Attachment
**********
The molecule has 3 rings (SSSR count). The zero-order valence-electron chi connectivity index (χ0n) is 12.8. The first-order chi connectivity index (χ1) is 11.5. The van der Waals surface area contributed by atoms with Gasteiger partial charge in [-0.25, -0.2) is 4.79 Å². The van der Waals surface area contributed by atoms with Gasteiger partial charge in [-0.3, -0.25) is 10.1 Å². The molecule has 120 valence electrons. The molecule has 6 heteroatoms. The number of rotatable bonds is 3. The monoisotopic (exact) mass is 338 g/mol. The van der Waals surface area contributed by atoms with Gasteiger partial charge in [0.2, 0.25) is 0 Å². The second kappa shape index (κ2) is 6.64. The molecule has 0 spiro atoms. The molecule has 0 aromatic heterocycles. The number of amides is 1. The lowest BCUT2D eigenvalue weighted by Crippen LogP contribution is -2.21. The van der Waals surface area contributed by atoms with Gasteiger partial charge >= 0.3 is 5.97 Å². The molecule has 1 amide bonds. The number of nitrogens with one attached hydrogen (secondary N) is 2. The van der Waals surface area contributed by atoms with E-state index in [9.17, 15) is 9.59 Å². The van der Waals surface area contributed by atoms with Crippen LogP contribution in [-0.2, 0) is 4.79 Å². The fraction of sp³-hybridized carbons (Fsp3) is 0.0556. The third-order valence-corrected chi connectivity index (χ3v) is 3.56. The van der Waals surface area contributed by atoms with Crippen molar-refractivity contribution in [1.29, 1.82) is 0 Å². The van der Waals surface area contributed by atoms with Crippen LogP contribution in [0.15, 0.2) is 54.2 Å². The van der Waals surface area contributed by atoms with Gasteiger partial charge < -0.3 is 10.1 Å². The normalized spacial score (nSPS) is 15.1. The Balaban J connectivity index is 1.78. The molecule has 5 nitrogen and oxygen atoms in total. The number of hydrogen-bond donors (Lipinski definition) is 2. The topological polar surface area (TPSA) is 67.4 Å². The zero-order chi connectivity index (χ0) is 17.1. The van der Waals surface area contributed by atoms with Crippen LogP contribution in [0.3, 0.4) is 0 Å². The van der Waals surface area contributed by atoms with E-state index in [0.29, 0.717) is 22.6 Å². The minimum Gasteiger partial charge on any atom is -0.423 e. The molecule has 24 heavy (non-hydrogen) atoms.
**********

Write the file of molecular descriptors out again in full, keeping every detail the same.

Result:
The molecule has 3 rings (SSSR count). The zero-order valence-electron chi connectivity index (χ0n) is 12.8. The first-order chi connectivity index (χ1) is 11.5. The van der Waals surface area contributed by atoms with Gasteiger partial charge in [-0.25, -0.2) is 4.79 Å². The van der Waals surface area contributed by atoms with Gasteiger partial charge in [-0.3, -0.25) is 10.1 Å². The molecule has 120 valence electrons. The molecule has 6 heteroatoms. The number of rotatable bonds is 3. The monoisotopic (exact) mass is 338 g/mol. The van der Waals surface area contributed by atoms with Gasteiger partial charge in [0.2, 0.25) is 0 Å². The second kappa shape index (κ2) is 6.64. The molecule has 0 spiro atoms. The molecule has 0 aromatic heterocycles. The number of amides is 1. The lowest BCUT2D eigenvalue weighted by Crippen LogP contribution is -2.21. The van der Waals surface area contributed by atoms with Gasteiger partial charge >= 0.3 is 5.97 Å². The molecule has 1 amide bonds. The number of nitrogens with one attached hydrogen (secondary N) is 2. The van der Waals surface area contributed by atoms with E-state index in [9.17, 15) is 9.59 Å². The van der Waals surface area contributed by atoms with Crippen LogP contribution in [-0.2, 0) is 4.79 Å². The fraction of sp³-hybridized carbons (Fsp3) is 0.0556. The third-order valence-corrected chi connectivity index (χ3v) is 3.56. The van der Waals surface area contributed by atoms with Crippen molar-refractivity contribution in [1.29, 1.82) is 0 Å². The van der Waals surface area contributed by atoms with Crippen LogP contribution in [0.15, 0.2) is 54.2 Å². The van der Waals surface area contributed by atoms with Gasteiger partial charge < -0.3 is 10.1 Å². The normalized spacial score (nSPS) is 15.1. The Balaban J connectivity index is 1.78. The molecule has 5 nitrogen and oxygen atoms in total. The number of hydrogen-bond donors (Lipinski definition) is 2. The topological polar surface area (TPSA) is 67.4 Å². The zero-order chi connectivity index (χ0) is 17.1. The van der Waals surface area contributed by atoms with Crippen LogP contribution in [0.3, 0.4) is 0 Å². The van der Waals surface area contributed by atoms with E-state index in [0.29, 0.717) is 22.6 Å². The minimum Gasteiger partial charge on any atom is -0.423 e. The molecule has 24 heavy (non-hydrogen) atoms.